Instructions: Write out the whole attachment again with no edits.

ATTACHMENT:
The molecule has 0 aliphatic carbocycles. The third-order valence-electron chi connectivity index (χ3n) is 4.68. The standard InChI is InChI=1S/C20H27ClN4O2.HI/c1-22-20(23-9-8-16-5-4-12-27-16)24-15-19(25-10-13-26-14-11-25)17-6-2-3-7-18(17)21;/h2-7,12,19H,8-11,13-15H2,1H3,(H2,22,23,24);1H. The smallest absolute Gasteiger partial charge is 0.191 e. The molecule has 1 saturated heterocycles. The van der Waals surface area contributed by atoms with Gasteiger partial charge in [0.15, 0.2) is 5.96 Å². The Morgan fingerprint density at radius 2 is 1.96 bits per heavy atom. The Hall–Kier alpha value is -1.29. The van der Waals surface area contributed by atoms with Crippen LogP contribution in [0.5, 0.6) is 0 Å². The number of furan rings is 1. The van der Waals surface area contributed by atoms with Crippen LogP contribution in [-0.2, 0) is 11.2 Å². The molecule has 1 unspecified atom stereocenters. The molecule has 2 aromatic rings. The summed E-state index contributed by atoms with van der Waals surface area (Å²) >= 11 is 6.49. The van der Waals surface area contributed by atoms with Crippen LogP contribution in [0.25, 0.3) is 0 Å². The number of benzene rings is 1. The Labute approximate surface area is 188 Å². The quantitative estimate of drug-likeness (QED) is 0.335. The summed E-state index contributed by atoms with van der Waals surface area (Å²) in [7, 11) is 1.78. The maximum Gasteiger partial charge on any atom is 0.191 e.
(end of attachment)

The molecule has 0 aliphatic carbocycles. The third-order valence-electron chi connectivity index (χ3n) is 4.68. The standard InChI is InChI=1S/C20H27ClN4O2.HI/c1-22-20(23-9-8-16-5-4-12-27-16)24-15-19(25-10-13-26-14-11-25)17-6-2-3-7-18(17)21;/h2-7,12,19H,8-11,13-15H2,1H3,(H2,22,23,24);1H. The smallest absolute Gasteiger partial charge is 0.191 e. The molecule has 1 saturated heterocycles. The van der Waals surface area contributed by atoms with Gasteiger partial charge in [0.15, 0.2) is 5.96 Å². The Morgan fingerprint density at radius 2 is 1.96 bits per heavy atom. The Hall–Kier alpha value is -1.29. The van der Waals surface area contributed by atoms with Crippen LogP contribution in [0.5, 0.6) is 0 Å². The number of furan rings is 1. The van der Waals surface area contributed by atoms with Crippen LogP contribution in [-0.2, 0) is 11.2 Å². The molecule has 1 unspecified atom stereocenters. The molecule has 2 aromatic rings. The summed E-state index contributed by atoms with van der Waals surface area (Å²) >= 11 is 6.49. The van der Waals surface area contributed by atoms with Crippen LogP contribution in [0.25, 0.3) is 0 Å². The number of benzene rings is 1. The Labute approximate surface area is 188 Å². The quantitative estimate of drug-likeness (QED) is 0.335. The summed E-state index contributed by atoms with van der Waals surface area (Å²) in [7, 11) is 1.78. The maximum Gasteiger partial charge on any atom is 0.191 e.